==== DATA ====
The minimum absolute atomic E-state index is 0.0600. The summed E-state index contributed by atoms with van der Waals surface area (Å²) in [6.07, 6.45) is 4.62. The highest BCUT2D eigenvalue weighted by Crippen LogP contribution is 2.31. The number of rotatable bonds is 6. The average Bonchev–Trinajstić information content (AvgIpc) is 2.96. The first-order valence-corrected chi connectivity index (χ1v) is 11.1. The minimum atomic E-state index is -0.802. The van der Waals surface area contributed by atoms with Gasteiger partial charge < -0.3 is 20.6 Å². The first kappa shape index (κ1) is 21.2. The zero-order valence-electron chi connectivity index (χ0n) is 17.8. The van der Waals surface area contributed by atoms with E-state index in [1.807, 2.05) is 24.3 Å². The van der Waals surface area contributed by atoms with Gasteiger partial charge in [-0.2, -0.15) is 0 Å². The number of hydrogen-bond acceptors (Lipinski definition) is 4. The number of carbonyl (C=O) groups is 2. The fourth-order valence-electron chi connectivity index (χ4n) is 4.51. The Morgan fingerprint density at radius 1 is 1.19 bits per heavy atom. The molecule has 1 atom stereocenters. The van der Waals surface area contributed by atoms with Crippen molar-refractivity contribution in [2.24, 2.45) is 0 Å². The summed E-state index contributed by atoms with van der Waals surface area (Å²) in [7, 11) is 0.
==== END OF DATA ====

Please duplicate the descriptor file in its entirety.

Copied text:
The minimum absolute atomic E-state index is 0.0600. The summed E-state index contributed by atoms with van der Waals surface area (Å²) in [6.07, 6.45) is 4.62. The highest BCUT2D eigenvalue weighted by Crippen LogP contribution is 2.31. The number of rotatable bonds is 6. The average Bonchev–Trinajstić information content (AvgIpc) is 2.96. The first-order valence-corrected chi connectivity index (χ1v) is 11.1. The minimum atomic E-state index is -0.802. The van der Waals surface area contributed by atoms with Gasteiger partial charge < -0.3 is 20.6 Å². The first kappa shape index (κ1) is 21.2. The zero-order valence-electron chi connectivity index (χ0n) is 17.8. The van der Waals surface area contributed by atoms with E-state index in [1.807, 2.05) is 24.3 Å². The van der Waals surface area contributed by atoms with Gasteiger partial charge in [-0.2, -0.15) is 0 Å². The number of hydrogen-bond acceptors (Lipinski definition) is 4. The number of carbonyl (C=O) groups is 2. The fourth-order valence-electron chi connectivity index (χ4n) is 4.51. The Morgan fingerprint density at radius 1 is 1.19 bits per heavy atom. The molecule has 1 atom stereocenters. The van der Waals surface area contributed by atoms with Crippen molar-refractivity contribution in [2.24, 2.45) is 0 Å². The summed E-state index contributed by atoms with van der Waals surface area (Å²) in [7, 11) is 0.